I transitioned to natural hair for 16 months before deciding to big chop in April 2018. Did I plan on long-term transitioning? I sure did! I wanted a comfortable length before cutting the rest of my relaxed ends. When I started my journey, I wasn’t sure if I could reach that goal. However, I did my research and found motivation from other blogs and transformation pictures.
Long-term transitioning is any amount of time over one year. Although it can be difficult working with multiple textures, many women decide to transition because they don’t want to big chop and deal with a TWA (teeny weeny afro). I was used to having long hair, therefore, I couldn’t imagine going straight for the big chop.
During my transitioning journey, I had time to learn about natural hair and figure out what works best for me. I used this time to practice styles, research information to benefit my journey, and find motivation from others.
In this post, I want to share tips that made my long-term transitioning journey easier. Following these will help you have a smoother journey that won’t be so overwhelming.
Long-term Transitioning Tips
Stay Away from Heat
If you’re used to having straight hair, it can be difficult to stay away from heat. As I progressed through my transitioning journey, there were times I wanted to use heat because managing two textures became difficult. However, learning about heat damage prevented me from doing anything that would alter my curl pattern.
The last thing you want to do is damage your new growth. If you do, you’ll have to start your journey over. With the amount of work you put in to care for transitioning hair, you don’t want to end up back at square one.
Transitioning hair is already prone to breakage, therefore, you want to focus on styles that don’t require heat and will blend your two textures. Some examples are twist-outs, braid-outs, bantu knots, and perm rod sets!
Get Regular Trims
During your transitioning journey, it’s important to keep your hair trimmed. When you stay consistent with your trims, this will reduce breakage and shedding. It’s also a good way to slowly let go of your straight ends as your new growth comes in.
I received my trims every 3-4 months because that’s what my hair needed. You should get your hair trimmed when you feel the time is right. My hair was easier to manage and detangle every time I got it trimmed.
It’s good to have a date in mind for when you want to big chop. This will help you figure out how often and how much you should trim so you can get closer to your goal.
When I heard about pre-poo treatments, I thought it would be a waste of time. However, this is a step I recommend every transitioner add to their regimen. A pre-poo treatment adds moisture to your hair before shampooing. Doing this can protect your strands from being stripped of their natural oils and can help you gently detangle.
You can use a cheap rinse
As I continued to remain consistent with this step, I saw the benefits of doing them. Not only are you protecting your hair, but you’re also improving manageability. Although this step will take extra time on your wash day, I promise it’s worth it!
Related Post: Sis, You Need to Pre-Poo! Here is Why.
Shampoo In Sections
Washing your hair in sections will save a lot of time and frustration on wash day. It’s important to do this because your two textures will become difficult to manage. Transitioning hair is more prone to tangles and knots, therefore, washing your hair in two or more sections will help you properly cleanse your scalp without causing unnecessary breakage.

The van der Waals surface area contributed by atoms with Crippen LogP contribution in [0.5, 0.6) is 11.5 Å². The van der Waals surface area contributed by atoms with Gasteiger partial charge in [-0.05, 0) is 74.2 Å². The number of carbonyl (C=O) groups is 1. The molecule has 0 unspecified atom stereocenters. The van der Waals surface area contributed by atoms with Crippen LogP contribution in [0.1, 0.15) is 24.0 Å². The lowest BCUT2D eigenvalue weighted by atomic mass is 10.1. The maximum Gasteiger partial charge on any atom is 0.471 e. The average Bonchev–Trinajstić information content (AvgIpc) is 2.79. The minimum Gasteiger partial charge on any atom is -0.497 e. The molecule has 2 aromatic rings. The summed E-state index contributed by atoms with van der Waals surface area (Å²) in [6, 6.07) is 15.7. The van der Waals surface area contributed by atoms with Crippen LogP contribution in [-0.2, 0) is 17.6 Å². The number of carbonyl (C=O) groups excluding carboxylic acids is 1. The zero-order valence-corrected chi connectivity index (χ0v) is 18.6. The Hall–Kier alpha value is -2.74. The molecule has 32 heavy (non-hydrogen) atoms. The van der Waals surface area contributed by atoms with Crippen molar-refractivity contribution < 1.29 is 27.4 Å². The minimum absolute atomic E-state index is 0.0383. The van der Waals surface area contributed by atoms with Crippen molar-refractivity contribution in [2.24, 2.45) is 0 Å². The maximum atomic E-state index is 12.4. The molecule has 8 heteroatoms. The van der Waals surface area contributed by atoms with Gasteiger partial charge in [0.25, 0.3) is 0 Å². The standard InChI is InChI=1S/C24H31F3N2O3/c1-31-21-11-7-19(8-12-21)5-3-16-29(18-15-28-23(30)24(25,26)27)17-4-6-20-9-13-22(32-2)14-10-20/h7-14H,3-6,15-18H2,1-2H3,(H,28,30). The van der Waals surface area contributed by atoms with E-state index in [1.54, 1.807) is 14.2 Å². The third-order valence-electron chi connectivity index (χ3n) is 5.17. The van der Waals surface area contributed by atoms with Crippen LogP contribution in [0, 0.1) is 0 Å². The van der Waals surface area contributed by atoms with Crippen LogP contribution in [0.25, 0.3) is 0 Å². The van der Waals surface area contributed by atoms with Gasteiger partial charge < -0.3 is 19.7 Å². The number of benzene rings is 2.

Imagine trying to shampoo your hair with tangles and knots everywhere, it’s not fun! Although sectioning your hair may seem like it’ll add on more time, it’s best to do this if you want to quickly and easily get through your wash day.
Related Post: 6 Amazing Shampoos That Won’t Dry Out Your Curls
Deep Condition Weekly
Deep conditioning every wash day will keep your new growth healthy and manageable. When you apply your deep conditioners, make sure you pay attention to the ends of your hair. Since they are the oldest part, they need the most care.
You want to alternate between moisturizing deep conditioners and protein treatments. Keeping a good moisture-protein balance is key to healthy hair. Transitioning hair may need protein more often since you’re dealing with two different textures. Depending on the look and feel of your hair, you’ll be able to determine what type of deep conditioner you need every wash day.
Regularly deep conditioning kept my transitioning hair manageable and strengthened! This is a step you want to carry with you, especially after your big chop.
Keep Your Hair Moisturized
I can’t stress how important it is to keep your transitioning hair moisturized. Dry hair will lead to breakage! How often you moisturize will depend on what your hair needs and your porosity. Porosity refers to your hair’s ability to absorb and retain moisture. There are three different categories:
- Low Porosity
- Normal/Medium Porosity
- High Porosity
Figuring out your porosity will help you choose products that’ll keep your hair moisturized. If you’ve already researched this topic, then I’m sure you came across the “Float Test”. After reading more about it, I found out that it isn’t the most accurate way to find your porosity. It’s best to pay attention to the characteristics of your hair and how it behaves in certain situations.
Check out this blog post: The Guide to Learning Your Natural Hair’s Porosity to find out which category you fall into.
Long-term transitioning will not be for everyone. You have to make a personal decision and decide what’s best for you.
You have to be patient while dealing with two textures and stay consistent with your regimen. Before you decide to start long-term transitioning, find out how long you want to do it so you can have your end goal in mind. Although the journey won’t be easy, it’ll be worth it once you see your beautiful curls!